With the FDA expected to publish initial guidelines for Over-the-Counter hearing aids as early as this fall, the time is now for audiologists to formulate their product and service strategies for responding to deregulation. My recommendation–as an expert in business strategy and patient engagement, a hearing health advocate, and a person with hearing loss—is that audiologists conduct market tests now using hearables, personal sound amplification devices (PSAPs) that typically retail for $500 or less. (See my article in the March issue of Audiology Practices on how to design and conduct a market test).
One example of an affordable, fully-featured hearable is Alango Technologies’ BeHear NOW. Alango plans to retail the BeHear NOW headset at $249, with general availability scheduled for this fall. At AAA 2018, the product caught my attention for its game-changing hearing assessment and revolutionary Easy Listen feature, which slows down speech during phone calls. Although my company, Auditory Insight, has submitted a marketing proposal to Alango (disclosure), I nonetheless want to share these two features because they are fundamental to the future of hearing care.
The BeHear NOW wireless earphones amplify sounds for users based on a hearing assessment that users take with the accompanying app. While wearing the headphones, users move a slider up a notched bar until they hear the tone. “Each notch on the bar represents one decibel,” explained Ruth Bridger, Alango Marketing Director, while I took the assessment at Alango’s booth.
I discovered that once I identified the sound of the tone, I could edge the slider back down, hearing it at quieter amplitude than first detected. Then I picked the most comfortable loudness. First diagnosed with my hearing loss at age 6, I have walked into countless soundproofed booths for a test I consistently fail.
BeHear NOW’s self-paced test provoked minimal stress for me, potentially delivering more accurate results, echoing previous studies on the accuracy of self-fitting.
In addition, BeHear NOW has another feature not matched by the other hearables: Easy Listen, which allows users to slow down other parties’ speech dynamically during a phone call. Initially, I was skeptical. But when Bridger rattled off her childhood phone number at a very fast clip, I heard the numbers clearly, at a slower pace, the pitch of her voice unchanged. “We’re taking advantage of natural pauses in speech,” she explained.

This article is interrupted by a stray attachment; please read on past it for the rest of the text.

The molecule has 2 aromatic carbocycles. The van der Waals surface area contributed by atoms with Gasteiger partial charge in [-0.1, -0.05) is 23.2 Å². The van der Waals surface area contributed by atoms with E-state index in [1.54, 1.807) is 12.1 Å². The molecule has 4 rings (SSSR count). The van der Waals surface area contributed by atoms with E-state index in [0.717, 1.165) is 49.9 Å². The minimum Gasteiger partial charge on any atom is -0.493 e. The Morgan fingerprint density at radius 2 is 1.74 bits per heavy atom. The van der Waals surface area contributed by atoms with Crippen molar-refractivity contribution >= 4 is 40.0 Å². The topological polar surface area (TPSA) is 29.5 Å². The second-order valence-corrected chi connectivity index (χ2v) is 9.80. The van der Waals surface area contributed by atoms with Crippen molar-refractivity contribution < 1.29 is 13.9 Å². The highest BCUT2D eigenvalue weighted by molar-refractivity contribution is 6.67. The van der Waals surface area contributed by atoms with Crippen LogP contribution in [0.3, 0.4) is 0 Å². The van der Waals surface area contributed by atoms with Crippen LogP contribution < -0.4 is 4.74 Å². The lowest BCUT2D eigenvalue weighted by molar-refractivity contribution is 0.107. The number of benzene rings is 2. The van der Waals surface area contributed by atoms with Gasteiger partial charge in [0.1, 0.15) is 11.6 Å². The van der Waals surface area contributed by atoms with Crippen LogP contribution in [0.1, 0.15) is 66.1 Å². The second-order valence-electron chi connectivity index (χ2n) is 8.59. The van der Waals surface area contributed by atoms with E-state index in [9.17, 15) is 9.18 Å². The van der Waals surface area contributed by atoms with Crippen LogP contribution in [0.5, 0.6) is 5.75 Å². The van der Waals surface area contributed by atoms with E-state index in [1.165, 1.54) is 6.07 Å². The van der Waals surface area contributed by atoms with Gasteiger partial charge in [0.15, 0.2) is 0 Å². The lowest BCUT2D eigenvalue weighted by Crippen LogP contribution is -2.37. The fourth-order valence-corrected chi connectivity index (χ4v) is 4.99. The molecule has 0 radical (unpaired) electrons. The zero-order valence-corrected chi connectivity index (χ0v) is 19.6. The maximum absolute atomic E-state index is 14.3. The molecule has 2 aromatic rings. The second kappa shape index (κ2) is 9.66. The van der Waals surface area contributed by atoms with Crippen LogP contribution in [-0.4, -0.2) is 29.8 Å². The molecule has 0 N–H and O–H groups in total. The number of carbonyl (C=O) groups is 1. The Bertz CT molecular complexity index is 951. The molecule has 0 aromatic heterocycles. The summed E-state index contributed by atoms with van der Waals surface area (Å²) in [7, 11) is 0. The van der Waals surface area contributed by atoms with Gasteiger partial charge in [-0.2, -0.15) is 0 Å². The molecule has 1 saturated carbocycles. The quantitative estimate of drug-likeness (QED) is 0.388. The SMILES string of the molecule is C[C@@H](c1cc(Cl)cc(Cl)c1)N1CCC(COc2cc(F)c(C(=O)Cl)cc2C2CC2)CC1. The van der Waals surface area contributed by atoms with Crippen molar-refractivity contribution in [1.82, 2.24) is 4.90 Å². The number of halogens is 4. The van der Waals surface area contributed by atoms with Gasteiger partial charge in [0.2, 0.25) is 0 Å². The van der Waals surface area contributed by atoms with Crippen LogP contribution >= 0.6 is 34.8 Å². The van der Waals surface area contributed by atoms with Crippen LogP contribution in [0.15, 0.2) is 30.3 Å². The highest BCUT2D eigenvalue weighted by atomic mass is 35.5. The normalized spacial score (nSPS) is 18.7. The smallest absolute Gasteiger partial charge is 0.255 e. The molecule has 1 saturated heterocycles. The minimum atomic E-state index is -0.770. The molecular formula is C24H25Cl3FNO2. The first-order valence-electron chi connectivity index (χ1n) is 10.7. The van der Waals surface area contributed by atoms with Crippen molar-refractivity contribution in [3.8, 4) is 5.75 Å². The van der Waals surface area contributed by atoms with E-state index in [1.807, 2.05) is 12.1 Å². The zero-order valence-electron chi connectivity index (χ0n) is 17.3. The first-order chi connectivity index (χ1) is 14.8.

Phone conversations are often among the most challenging hearing situations for people with hearing loss, because so many rely on speech-reading and facial cues. Yet simply amplifying the conversation doesn’t solve the problem. Instead, people with hearing loss need better clarity, exactly what the Easy Listen feature provides. The feature is aptly named because it takes away the stress of straining to hear on the phone.
BeHear NOW’s parent company, Israel-based Alango Technologies, develops sound enhancement technologies that are used in voice and audio systems, typically in the automotive and entertainment industries. The fact that the company is now porting its sound algorithms into affordable hearing assistance devices, combined with user-empowering features, offers an opportunity for audiologists to test lower-price point hearing products in their practices.
Nancy M. Williams is President and Founder of Auditory Insight, a strategy and marketing consultancy in the hearing space. She leverages her expertise in new market development, patient engagement, and consumer insight, as well as her experiences as a hearing health advocate and person with hearing loss, to create a 360-degree perspective for companies including device manufacturers, biotherapy companies, payers, and private equity investors. Prior to founding Auditory Insight, she created and ran the patient engagement business for HPOne, working with Medicare Advantage payers to close care gaps and improve Star Ratings through patient outreach. A widely published writer and national speaker who has addressed thousands, she served on the Board of the Hearing Health Foundation for four years. She holds an MBA from Harvard Business School and a BA from Stanford University in Quantitative Economics, both with distinction.